Huey Lewis and the News are in the mood to celebrate, joking about their age as they prepare for the release of what is almost certainly their last album, titled “Weather.” At 69, Lewis, who has performed in bands for most of his life, had no intention of slowing down, but his diagnosis of Meniere’s Disease – a hearing disorder which has affected his voice – has made the decision for him. John Blackstone reports.
Directed, shot & edited by Jack Durman
Featuring Paddy Renouf
Shot in Soho, London
If you want to understand what Paddy Renouf does, Google the word flâneur — we certainly had to before speaking to him. The creation of French author Charles Baudelaire, the flâneur, he wrote, was “a passionate spectator,” or a man who wanders the streets soaking in culture at every level.
In Renouf’s case, the streets are London, and the spectating is done on behalf of Sheikhs, celebrities and C-Suite executives from the top brands of the world. And here’s the best part about it: it’s his full-time job, one he began thinking about while in the midst of building a traditional career.
From a WeAreAgeist.com
When designer Richard Found discovered the dream plot on which to build his serene contemporary retreat overlooking a lake, he didn’t bet on what happened next. In the grounds stood a derelict 18th-century gamekeeper’s cottage, which was immediately spot-listed by Historic England. “It changed the whole dynamic of what I thought would be a straightforward new-build project, and became a far more arduous planning exercise.”…
House Proud is a series of videos created by the Telegraph which showcase some of Britain’s most idiosyncratic, quirky, unusual and unforgettable homes. A celebration of British eccentricity and imagination, in each film the owner gives us an intimate guided tour and tells us the story of their unique property.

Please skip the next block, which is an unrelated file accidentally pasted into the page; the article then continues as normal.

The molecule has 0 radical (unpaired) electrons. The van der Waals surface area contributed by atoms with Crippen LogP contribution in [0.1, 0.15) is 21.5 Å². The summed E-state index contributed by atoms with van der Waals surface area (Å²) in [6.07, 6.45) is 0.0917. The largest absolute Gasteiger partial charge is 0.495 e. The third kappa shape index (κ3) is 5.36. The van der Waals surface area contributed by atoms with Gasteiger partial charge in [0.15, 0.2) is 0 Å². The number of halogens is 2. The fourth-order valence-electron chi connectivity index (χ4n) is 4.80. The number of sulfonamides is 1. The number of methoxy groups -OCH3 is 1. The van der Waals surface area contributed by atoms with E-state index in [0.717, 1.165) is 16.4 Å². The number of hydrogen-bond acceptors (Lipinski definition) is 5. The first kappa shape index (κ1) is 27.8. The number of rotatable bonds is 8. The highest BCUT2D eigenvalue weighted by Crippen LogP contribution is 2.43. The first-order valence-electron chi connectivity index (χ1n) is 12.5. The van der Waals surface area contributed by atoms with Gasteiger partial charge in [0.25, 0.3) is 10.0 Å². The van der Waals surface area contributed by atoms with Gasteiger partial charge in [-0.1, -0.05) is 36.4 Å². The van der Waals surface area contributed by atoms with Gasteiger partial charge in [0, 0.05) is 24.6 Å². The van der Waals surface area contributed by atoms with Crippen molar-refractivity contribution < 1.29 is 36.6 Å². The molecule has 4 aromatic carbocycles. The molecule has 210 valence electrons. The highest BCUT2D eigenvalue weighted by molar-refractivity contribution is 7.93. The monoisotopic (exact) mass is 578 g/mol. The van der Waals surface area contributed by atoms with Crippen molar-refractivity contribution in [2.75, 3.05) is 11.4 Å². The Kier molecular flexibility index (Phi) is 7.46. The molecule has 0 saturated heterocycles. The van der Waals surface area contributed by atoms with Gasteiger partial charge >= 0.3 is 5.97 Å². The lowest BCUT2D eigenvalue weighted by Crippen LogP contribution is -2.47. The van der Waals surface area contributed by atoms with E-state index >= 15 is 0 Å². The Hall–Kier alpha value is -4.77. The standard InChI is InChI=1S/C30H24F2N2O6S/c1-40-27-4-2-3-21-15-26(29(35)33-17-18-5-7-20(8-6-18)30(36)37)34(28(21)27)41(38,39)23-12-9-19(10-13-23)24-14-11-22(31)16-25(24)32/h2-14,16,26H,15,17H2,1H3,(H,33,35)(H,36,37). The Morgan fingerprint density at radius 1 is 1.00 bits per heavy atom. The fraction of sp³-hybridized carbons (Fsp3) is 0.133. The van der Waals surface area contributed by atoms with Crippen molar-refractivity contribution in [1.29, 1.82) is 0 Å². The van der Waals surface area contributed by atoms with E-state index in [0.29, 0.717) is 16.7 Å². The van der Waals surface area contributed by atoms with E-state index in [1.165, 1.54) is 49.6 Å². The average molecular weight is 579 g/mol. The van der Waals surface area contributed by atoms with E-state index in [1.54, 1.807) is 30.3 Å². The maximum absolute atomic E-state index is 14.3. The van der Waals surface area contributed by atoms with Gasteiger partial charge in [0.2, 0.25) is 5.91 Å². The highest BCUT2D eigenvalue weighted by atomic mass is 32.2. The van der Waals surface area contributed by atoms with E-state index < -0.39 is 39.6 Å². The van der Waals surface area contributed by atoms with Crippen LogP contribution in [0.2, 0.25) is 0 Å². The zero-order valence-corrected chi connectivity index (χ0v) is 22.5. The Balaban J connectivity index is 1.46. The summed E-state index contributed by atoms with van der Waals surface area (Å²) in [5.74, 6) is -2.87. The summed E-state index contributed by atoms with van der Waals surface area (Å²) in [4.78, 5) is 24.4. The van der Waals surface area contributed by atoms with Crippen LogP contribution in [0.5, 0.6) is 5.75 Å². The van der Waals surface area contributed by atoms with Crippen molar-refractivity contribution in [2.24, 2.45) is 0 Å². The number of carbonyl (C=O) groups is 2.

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In a new film released as part of Cambridge University’s focus on Sustainable Earth, Dr Jane Goodall DBE talks about the environmental crisis and her reasons for hope. “Every single day that we live, we make some impact on the planet. We have a choice as to what kind of impact that is.”
At the age of 26, Jane Goodall travelled from England to what is now Tanzania, Africa, and ventured into the little-known world of wild chimpanzees. Among her many discoveries, perhaps the greatest was that chimpanzees make and use tools. She completed a PhD at Newnham College in Cambridge in 1966, and subsequently founded the Jane Goodall Institute in 1977 to continue her conservation work and the youth service programme Roots & Shoots in 1991.
She now travels the world as a UN Messenger of Peace. “The human spirit is indomitable. Throughout my life, I’ve met so many incredible people – men and women who tackle what seems impossible and won’t give up until they succeed. With our intellect and our determined spirit, and with the tools that we have now, we can find a way to a better future.”
Cambridge University’s focus on Sustainable Earth looks at how we transition to a carbon zero future, protect the planet’s resources, reduce waste and build resilience.
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Now on the cusp of turning 87, Kim Novak is still finding herself. The star of such classics as Alfred Hitchcock’s “Vertigo,” “Picnic,” and “Bell, Book and Candle,” the actress turned her back on Hollywood in the 1960s and has since pursued artwork and a love of animals. Mo Rocca reports.
It may be yet another “comeback” for the former star of “Saturday Night Live,” but it may be his biggest, as he gets acclaim for his starring role in the Netflix comedy “Dolemite Is My Name.” Tracy Smith reports.
Singer and songwriter Mike Love is best known as one of the founding members of the Beach Boys, whose infectious harmonies and unique California sound first hit the airways nearly 60 years ago, in 1961. Through the ups and downs of a long career, Love still considers it a “precious miracle” the way fans connect with his music. He shares his Brief But Spectacular take on his life as a Beach Boy.